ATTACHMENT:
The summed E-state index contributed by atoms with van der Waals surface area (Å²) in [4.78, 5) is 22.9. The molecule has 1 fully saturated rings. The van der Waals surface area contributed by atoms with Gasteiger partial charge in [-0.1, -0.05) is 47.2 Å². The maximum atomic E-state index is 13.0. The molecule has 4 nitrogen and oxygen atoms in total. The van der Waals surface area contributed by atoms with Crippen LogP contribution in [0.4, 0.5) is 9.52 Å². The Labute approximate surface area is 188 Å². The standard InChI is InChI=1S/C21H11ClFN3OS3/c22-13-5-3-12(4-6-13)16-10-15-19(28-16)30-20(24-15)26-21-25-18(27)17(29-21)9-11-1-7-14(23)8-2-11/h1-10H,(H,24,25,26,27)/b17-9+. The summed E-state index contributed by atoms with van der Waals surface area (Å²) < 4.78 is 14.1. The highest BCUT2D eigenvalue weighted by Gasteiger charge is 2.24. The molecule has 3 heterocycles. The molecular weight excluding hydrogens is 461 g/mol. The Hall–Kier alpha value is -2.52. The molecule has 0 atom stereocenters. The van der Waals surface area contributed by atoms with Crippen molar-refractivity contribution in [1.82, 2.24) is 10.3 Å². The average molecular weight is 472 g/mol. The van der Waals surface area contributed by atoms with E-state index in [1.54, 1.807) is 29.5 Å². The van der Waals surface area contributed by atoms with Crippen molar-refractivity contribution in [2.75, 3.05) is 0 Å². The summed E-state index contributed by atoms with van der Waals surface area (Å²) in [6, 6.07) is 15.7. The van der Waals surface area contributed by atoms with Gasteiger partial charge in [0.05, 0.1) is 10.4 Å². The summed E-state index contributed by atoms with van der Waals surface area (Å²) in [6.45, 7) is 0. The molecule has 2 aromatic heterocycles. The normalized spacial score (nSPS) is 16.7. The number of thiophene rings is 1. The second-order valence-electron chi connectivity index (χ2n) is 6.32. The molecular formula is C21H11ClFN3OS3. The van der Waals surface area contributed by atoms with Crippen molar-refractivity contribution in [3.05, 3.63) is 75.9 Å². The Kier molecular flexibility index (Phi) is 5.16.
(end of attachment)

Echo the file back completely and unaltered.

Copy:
The summed E-state index contributed by atoms with van der Waals surface area (Å²) in [4.78, 5) is 22.9. The molecule has 1 fully saturated rings. The van der Waals surface area contributed by atoms with Gasteiger partial charge in [-0.1, -0.05) is 47.2 Å². The maximum atomic E-state index is 13.0. The molecule has 4 nitrogen and oxygen atoms in total. The van der Waals surface area contributed by atoms with Crippen LogP contribution in [0.4, 0.5) is 9.52 Å². The Labute approximate surface area is 188 Å². The standard InChI is InChI=1S/C21H11ClFN3OS3/c22-13-5-3-12(4-6-13)16-10-15-19(28-16)30-20(24-15)26-21-25-18(27)17(29-21)9-11-1-7-14(23)8-2-11/h1-10H,(H,24,25,26,27)/b17-9+. The summed E-state index contributed by atoms with van der Waals surface area (Å²) < 4.78 is 14.1. The highest BCUT2D eigenvalue weighted by Gasteiger charge is 2.24. The molecule has 3 heterocycles. The molecular weight excluding hydrogens is 461 g/mol. The Hall–Kier alpha value is -2.52. The molecule has 0 atom stereocenters. The van der Waals surface area contributed by atoms with Crippen molar-refractivity contribution in [1.82, 2.24) is 10.3 Å². The average molecular weight is 472 g/mol. The van der Waals surface area contributed by atoms with E-state index in [1.54, 1.807) is 29.5 Å². The van der Waals surface area contributed by atoms with Crippen molar-refractivity contribution in [2.75, 3.05) is 0 Å². The summed E-state index contributed by atoms with van der Waals surface area (Å²) in [6, 6.07) is 15.7. The van der Waals surface area contributed by atoms with Gasteiger partial charge in [0.05, 0.1) is 10.4 Å². The summed E-state index contributed by atoms with van der Waals surface area (Å²) in [6.45, 7) is 0. The molecule has 2 aromatic heterocycles. The normalized spacial score (nSPS) is 16.7. The number of thiophene rings is 1. The second-order valence-electron chi connectivity index (χ2n) is 6.32. The molecular formula is C21H11ClFN3OS3. The van der Waals surface area contributed by atoms with Crippen molar-refractivity contribution in [3.05, 3.63) is 75.9 Å². The Kier molecular flexibility index (Phi) is 5.16.